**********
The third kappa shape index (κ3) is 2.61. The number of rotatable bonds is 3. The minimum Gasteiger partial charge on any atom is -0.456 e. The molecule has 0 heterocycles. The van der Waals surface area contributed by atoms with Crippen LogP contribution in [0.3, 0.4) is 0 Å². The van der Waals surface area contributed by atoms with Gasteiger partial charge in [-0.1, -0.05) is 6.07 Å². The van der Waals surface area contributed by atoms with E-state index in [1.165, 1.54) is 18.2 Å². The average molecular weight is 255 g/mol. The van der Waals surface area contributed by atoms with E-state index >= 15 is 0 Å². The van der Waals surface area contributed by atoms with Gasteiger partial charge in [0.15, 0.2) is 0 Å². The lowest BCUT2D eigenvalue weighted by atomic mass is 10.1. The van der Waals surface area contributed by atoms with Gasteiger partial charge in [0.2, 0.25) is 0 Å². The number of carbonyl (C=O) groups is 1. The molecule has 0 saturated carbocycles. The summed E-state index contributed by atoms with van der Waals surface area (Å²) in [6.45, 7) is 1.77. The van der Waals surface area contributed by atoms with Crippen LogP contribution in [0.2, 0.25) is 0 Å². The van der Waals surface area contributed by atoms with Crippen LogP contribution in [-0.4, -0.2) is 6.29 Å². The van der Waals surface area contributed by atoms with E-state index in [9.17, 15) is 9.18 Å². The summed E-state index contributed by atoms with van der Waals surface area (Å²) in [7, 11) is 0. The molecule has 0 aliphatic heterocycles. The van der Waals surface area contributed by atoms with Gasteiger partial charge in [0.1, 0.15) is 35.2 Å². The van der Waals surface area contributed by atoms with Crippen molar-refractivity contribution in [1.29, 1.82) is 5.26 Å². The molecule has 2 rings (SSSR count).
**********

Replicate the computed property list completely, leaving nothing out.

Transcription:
The third kappa shape index (κ3) is 2.61. The number of rotatable bonds is 3. The minimum Gasteiger partial charge on any atom is -0.456 e. The molecule has 0 heterocycles. The van der Waals surface area contributed by atoms with Crippen LogP contribution in [0.3, 0.4) is 0 Å². The van der Waals surface area contributed by atoms with Gasteiger partial charge in [-0.1, -0.05) is 6.07 Å². The van der Waals surface area contributed by atoms with E-state index in [1.165, 1.54) is 18.2 Å². The average molecular weight is 255 g/mol. The van der Waals surface area contributed by atoms with E-state index >= 15 is 0 Å². The van der Waals surface area contributed by atoms with Gasteiger partial charge in [0.15, 0.2) is 0 Å². The lowest BCUT2D eigenvalue weighted by atomic mass is 10.1. The van der Waals surface area contributed by atoms with Gasteiger partial charge in [0.2, 0.25) is 0 Å². The number of carbonyl (C=O) groups is 1. The molecule has 0 saturated carbocycles. The summed E-state index contributed by atoms with van der Waals surface area (Å²) in [6.45, 7) is 1.77. The van der Waals surface area contributed by atoms with Crippen LogP contribution in [0.2, 0.25) is 0 Å². The van der Waals surface area contributed by atoms with Crippen LogP contribution in [-0.4, -0.2) is 6.29 Å². The van der Waals surface area contributed by atoms with E-state index in [9.17, 15) is 9.18 Å². The summed E-state index contributed by atoms with van der Waals surface area (Å²) in [7, 11) is 0. The molecule has 0 aliphatic heterocycles. The van der Waals surface area contributed by atoms with Gasteiger partial charge in [0.1, 0.15) is 35.2 Å². The van der Waals surface area contributed by atoms with Crippen molar-refractivity contribution in [1.29, 1.82) is 5.26 Å². The molecule has 2 rings (SSSR count).